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Epitope-based peptide vaccine design and target site depiction against Middle East Respiratory Syndrome Coronavirus: an immune-informatics study



Epitope-based peptide vaccine design and target site depiction against Middle East Respiratory Syndrome Coronavirus: an immune-informatics study



Journal of Translational Medicine 17(1): 362



Middle East Respiratory Syndrome Coronavirus (MERS-COV) is the main cause of lung and kidney infections in developing countries such as Saudi Arabia and South Korea. This infectious single-stranded, positive (+) sense RNA virus enters the host by binding to dipeptidyl-peptide receptors. Since no vaccine is yet available for MERS-COV, rapid case identification, isolation, and infection prevention strategies must be used to combat the spreading of MERS-COV infection. Additionally, there is a desperate need for vaccines and antiviral strategies. The present study used immuno-informatics and computational approaches to identify conserved B- and T cell epitopes for the MERS-COV spike (S) protein that may perform a significant role in eliciting the resistance response to MERS-COV infection. Many conserved cytotoxic T-lymphocyte epitopes and discontinuous and linear B-cell epitopes were predicted for the MERS-COV S protein, and their antigenicity and interactions with the human leukocyte antigen (HLA) B7 allele were estimated. Among B-cell epitopes, QLQMGFGITVQYGT displayed the highest antigenicity-score, and was immensely immunogenic. Among T-cell epitopes, MHC class-I peptide YKLQPLTFL and MHC class-II peptide YCILEPRSG were identified as highly antigenic. Furthermore, docking analyses revealed that the predicted peptides engaged in strong bonding with the HLA-B7 allele. The present study identified several MERS-COV S protein epitopes that are conserved among various isolates from different countries. The putative antigenic epitopes may prove effective as novel vaccines for eradication and combating of MERS-COV infection.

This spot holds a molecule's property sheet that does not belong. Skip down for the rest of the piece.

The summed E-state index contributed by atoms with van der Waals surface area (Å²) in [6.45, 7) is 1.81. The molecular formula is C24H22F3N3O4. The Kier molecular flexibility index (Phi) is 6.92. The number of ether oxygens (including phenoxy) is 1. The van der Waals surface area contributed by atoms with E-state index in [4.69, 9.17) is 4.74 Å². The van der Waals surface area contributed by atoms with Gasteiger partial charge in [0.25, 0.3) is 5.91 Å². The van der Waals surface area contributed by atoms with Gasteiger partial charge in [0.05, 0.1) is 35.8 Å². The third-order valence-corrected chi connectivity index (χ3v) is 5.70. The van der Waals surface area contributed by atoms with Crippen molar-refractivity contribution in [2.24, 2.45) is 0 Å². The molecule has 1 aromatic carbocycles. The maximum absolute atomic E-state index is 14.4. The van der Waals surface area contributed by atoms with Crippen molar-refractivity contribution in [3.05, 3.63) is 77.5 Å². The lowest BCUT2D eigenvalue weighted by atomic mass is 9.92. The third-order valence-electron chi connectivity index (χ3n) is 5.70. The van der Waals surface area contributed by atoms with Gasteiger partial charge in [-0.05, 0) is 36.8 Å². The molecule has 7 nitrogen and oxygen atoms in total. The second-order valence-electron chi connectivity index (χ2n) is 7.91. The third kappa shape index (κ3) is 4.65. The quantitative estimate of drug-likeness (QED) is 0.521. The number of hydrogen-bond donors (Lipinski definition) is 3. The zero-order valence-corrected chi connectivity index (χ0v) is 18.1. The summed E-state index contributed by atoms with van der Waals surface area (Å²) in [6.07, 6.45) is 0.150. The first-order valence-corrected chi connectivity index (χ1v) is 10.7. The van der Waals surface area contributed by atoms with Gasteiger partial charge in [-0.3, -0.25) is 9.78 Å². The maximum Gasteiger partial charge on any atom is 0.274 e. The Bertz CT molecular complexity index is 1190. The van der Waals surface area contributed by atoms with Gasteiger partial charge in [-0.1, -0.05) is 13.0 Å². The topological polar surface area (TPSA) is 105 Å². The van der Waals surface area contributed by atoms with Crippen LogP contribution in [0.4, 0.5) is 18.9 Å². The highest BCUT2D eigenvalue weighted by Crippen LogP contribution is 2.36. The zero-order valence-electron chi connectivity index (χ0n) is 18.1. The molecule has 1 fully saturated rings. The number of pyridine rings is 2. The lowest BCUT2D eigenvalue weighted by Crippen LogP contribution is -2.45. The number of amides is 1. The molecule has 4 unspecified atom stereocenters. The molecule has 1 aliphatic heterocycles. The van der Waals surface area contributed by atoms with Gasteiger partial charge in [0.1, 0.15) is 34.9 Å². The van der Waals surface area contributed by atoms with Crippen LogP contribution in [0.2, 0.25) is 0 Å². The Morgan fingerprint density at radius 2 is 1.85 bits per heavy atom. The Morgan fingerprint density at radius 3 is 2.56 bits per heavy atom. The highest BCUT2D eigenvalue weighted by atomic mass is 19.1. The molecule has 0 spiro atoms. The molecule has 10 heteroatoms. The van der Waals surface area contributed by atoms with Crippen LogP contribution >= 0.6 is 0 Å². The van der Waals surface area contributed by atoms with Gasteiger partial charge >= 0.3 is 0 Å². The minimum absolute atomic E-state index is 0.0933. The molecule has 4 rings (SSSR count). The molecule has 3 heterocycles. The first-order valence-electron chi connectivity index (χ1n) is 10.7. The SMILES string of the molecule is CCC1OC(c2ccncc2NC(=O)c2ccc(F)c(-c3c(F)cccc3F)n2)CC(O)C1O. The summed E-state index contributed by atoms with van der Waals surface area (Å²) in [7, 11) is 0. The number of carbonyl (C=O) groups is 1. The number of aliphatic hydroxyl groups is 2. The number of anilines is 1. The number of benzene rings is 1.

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Accession: 069497324

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PMID: 31703698


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